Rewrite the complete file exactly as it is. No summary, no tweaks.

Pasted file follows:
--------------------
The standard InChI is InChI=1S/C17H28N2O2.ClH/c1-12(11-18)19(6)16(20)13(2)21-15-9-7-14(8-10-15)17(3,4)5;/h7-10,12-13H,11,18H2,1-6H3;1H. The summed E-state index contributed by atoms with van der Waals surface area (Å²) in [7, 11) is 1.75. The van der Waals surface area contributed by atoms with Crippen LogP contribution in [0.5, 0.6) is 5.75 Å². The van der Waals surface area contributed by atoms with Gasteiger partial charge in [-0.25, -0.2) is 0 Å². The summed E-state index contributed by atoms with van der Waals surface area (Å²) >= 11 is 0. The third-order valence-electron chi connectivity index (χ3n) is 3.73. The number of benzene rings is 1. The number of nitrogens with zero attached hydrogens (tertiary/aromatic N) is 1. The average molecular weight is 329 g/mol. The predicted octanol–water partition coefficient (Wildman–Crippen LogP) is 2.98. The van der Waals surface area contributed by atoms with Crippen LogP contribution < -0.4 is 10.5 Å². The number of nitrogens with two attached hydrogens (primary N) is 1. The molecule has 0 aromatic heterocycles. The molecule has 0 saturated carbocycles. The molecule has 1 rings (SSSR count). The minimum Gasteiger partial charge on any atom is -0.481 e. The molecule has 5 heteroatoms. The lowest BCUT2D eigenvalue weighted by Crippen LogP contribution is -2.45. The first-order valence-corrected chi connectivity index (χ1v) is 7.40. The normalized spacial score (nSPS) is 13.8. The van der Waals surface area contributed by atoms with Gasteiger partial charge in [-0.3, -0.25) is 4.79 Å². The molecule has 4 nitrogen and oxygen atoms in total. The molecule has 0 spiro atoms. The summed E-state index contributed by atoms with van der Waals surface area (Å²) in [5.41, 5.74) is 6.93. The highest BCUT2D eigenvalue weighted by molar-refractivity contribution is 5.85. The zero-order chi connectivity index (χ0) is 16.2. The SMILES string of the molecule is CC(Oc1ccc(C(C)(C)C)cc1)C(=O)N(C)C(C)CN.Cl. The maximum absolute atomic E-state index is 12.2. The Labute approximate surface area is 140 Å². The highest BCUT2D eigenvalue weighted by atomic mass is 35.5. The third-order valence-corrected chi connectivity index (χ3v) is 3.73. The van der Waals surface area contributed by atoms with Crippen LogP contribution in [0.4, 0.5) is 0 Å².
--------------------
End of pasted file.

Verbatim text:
The standard InChI is InChI=1S/C17H28N2O2.ClH/c1-12(11-18)19(6)16(20)13(2)21-15-9-7-14(8-10-15)17(3,4)5;/h7-10,12-13H,11,18H2,1-6H3;1H. The summed E-state index contributed by atoms with van der Waals surface area (Å²) in [7, 11) is 1.75. The van der Waals surface area contributed by atoms with Crippen LogP contribution in [0.5, 0.6) is 5.75 Å². The van der Waals surface area contributed by atoms with Gasteiger partial charge in [-0.25, -0.2) is 0 Å². The summed E-state index contributed by atoms with van der Waals surface area (Å²) >= 11 is 0. The third-order valence-electron chi connectivity index (χ3n) is 3.73. The number of benzene rings is 1. The number of nitrogens with zero attached hydrogens (tertiary/aromatic N) is 1. The average molecular weight is 329 g/mol. The predicted octanol–water partition coefficient (Wildman–Crippen LogP) is 2.98. The van der Waals surface area contributed by atoms with Crippen LogP contribution < -0.4 is 10.5 Å². The number of nitrogens with two attached hydrogens (primary N) is 1. The molecule has 0 aromatic heterocycles. The molecule has 0 saturated carbocycles. The molecule has 1 rings (SSSR count). The minimum Gasteiger partial charge on any atom is -0.481 e. The molecule has 5 heteroatoms. The lowest BCUT2D eigenvalue weighted by Crippen LogP contribution is -2.45. The first-order valence-corrected chi connectivity index (χ1v) is 7.40. The normalized spacial score (nSPS) is 13.8. The van der Waals surface area contributed by atoms with Gasteiger partial charge in [-0.3, -0.25) is 4.79 Å². The molecule has 4 nitrogen and oxygen atoms in total. The molecule has 0 spiro atoms. The summed E-state index contributed by atoms with van der Waals surface area (Å²) in [5.41, 5.74) is 6.93. The highest BCUT2D eigenvalue weighted by molar-refractivity contribution is 5.85. The zero-order chi connectivity index (χ0) is 16.2. The SMILES string of the molecule is CC(Oc1ccc(C(C)(C)C)cc1)C(=O)N(C)C(C)CN.Cl. The maximum absolute atomic E-state index is 12.2. The Labute approximate surface area is 140 Å². The highest BCUT2D eigenvalue weighted by atomic mass is 35.5. The third-order valence-corrected chi connectivity index (χ3v) is 3.73. The van der Waals surface area contributed by atoms with Crippen LogP contribution in [0.4, 0.5) is 0 Å².